Alex Pella has a wide ranging CV. Firstly he prepared boats for others, like Team Adventure for The Race 2000, but then the Catalonian skipper took up racing himself with some amazing achievements from the outset. In 2003, he made it to the podium of the Mini Transat, and in so doing surprised everyone. His talent was confirmed two years later, when he finished second in the same race, with the best Atlantic crossing from Lanzarote to Salvador da Bahia. A strong all-rounder and skilled at preparing boats, Alex Pella has moved between various types of boat with one or more hulls and usually successfully. In the high class 60-foot IMOCA circuit in 2010, he set a new record time between New York and Barcelona before signing up for the 2010-2011 Barcelona World Race, the double-handed round the world race, which he finished in 4th place. Thanks to his results and skills, he became consultant during the filming of the French movie, En Solitaire, which was all about the Vendée Globe. An unusual experience, but one which didn’t stop him from attaining his sporting goals. As proof of that, there was his second place in Class40 in the 2013 Transat Jacques Vabre. Once agin in Class40, in 2014, he won the Route du Rhum on his first attempt, improving on the race record in this legendary race. Called up to strengthen the IDEC SPORT team by Francis Joyon, he is now going to tackle another equally legendary event, the Jules Verne Trophy. Another line to add to his list of achievements…

xxxx portrait, crew member of IDEC Sport Maxi Trimaran, skipper Francis Joyon, prior to their circumnavigation record attempt, in La Trinite sur Mer, France, on october 13, 2015 - Photo Jean Marie Liot / DPPI / IDEC

Jean Marie Liot / DPPI / IDEC

Boris Herrmann: The German pioneer
Nationality: German
Age: 34 (born in Oldenburg on 28th May 1981)

Two round the world voyages, three times around the Horn: Boris Herrmann knows all about ocean racing and the tough stuff. Recently the German skipper sailed aboard Francis Joyon’s old IDEC and not just on any old course. A member of the crew of the Chinese sailor, Guo Chuan, Boris contributed to setting a new Arctic Ocean record via the North-East passage between Murmansk and the Bering Strait. Never before had a racing catamaran ventured into these hostile waters… This wasn’t the first time that Boris Herrmann was a pioneering figure. After starting on racing dinghies, he soon realised he was attracted to ocean racing and entered this world in the 2001 Mini Transat at the age of just 19, making him the youngest entrant. The experience would see him get a very honourable eleventh place. In 2009, Boris Herrmann became the first German to win an ocean racing event, the Global Ocean Race, the double-handed race around the world in Class40 with stopovers. Before this race, no Class40 had ever sailed in the Southern Ocean rounding Cape Horn. Boris went back to the deep south on a 60-foot IMOCA in the 2010-2011 Barcelona World Race, the double-handed round the world race that he finished in fifth place. A strong all rounder, he has also sailed a lot over the past few years in the TP52 circuit and aboard Giovanni Soldini’s VOR70, Maserati. For Boris Herrmann, the Jules Verne Trophy attempt will be his first. But that isn’t going to frighten such a pioneer. Quite the reverse.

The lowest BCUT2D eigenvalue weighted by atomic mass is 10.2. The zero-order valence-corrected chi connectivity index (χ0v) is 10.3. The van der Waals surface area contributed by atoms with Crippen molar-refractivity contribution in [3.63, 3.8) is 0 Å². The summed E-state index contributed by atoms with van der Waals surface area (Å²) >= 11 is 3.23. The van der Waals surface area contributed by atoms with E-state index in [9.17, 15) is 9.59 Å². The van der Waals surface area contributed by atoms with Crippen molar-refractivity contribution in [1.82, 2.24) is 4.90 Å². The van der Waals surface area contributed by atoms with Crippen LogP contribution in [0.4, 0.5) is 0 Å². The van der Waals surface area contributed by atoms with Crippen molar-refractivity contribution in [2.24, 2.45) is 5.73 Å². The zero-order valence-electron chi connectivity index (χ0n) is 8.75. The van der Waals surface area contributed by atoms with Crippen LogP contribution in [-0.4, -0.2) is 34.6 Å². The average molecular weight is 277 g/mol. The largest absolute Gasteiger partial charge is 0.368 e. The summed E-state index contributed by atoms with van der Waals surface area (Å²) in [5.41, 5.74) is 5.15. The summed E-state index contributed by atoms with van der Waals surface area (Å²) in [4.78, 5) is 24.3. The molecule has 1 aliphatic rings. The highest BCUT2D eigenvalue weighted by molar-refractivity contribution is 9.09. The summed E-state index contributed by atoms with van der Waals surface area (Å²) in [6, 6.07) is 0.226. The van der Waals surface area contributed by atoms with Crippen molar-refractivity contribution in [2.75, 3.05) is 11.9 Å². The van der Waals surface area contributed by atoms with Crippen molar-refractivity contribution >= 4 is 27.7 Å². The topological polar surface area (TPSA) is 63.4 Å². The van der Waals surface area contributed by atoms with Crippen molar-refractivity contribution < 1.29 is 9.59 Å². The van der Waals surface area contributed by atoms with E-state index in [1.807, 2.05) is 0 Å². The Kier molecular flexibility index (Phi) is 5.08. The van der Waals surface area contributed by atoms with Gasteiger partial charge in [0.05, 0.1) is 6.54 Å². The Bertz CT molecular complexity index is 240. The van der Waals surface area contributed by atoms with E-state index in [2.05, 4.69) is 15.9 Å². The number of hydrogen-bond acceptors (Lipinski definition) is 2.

Clement Surtel portrait, crew member of IDEC Sport Maxi Trimaran, skipper Francis Joyon, prior to their circumnavigation record attempt, in La Trinite sur Mer, France, on october 13, 2015 - Photo Jean Marie Liot / DPPI / IDEC

Jean Marie Liot / DPPI / IDEC

Clément Surtel: An expert in giant trimarans
Nationality: French
Age: 36 (born in
Nantes on 14th November 1978)

A few years ago, when he was preparing Groupama, Clément Surtel, showed a certain Francis Joyon around the maxi trimaran. Clément could not have imagined a few years later, he would be part of the crew alongside Francis on this very same boat when she tackled the Jules Verne Trophy… A pinnacle of his career for Clément, who took up ocean racing at an early age, first of all on all sorts of charter boats. A member of the Escoffier family on his mother’s side, he entered the world of ocean racing, when he prepared his uncle’s boat (Franck-Yves Escoffier) for the 1998 Route du Rhum. Four years later, he was back in the Rhum, but this time as a skipper on a 50-foot monohull. In the very demanding 2002 race, he made it to Pointe-à-Pitre finishing fifth in his category. Clément then skippered Eric Tabarly’s famous Pen Duick VI, before moving to giant multihulls. He prepared Bruno Peyron’s maxi catamaran Orange 2, which grabbed the Jules Verne Trophy in 2005. He remained ashore for the round the world record, but Clément was aboard the following year, when Orange 2 took two other records: the North Atlantic crossing and the 24-Hour record. Excited by the speed and thrills of these incredible machines, and passionate about the possibilities of developing them, Clément Surtel then worked alongside Franck Cammas on Groupama 3. Once again preparing the boat, he contributed to Cammas’s successful attempt at the Jules Verne Trophy in 2009-2010. With Francis Joyon, Clément Surtel will be experiencing his third Jules Verne. But this time, he won’t remain ashore and will discover the Southern Ocean on a boat that he knows like the back of his hand.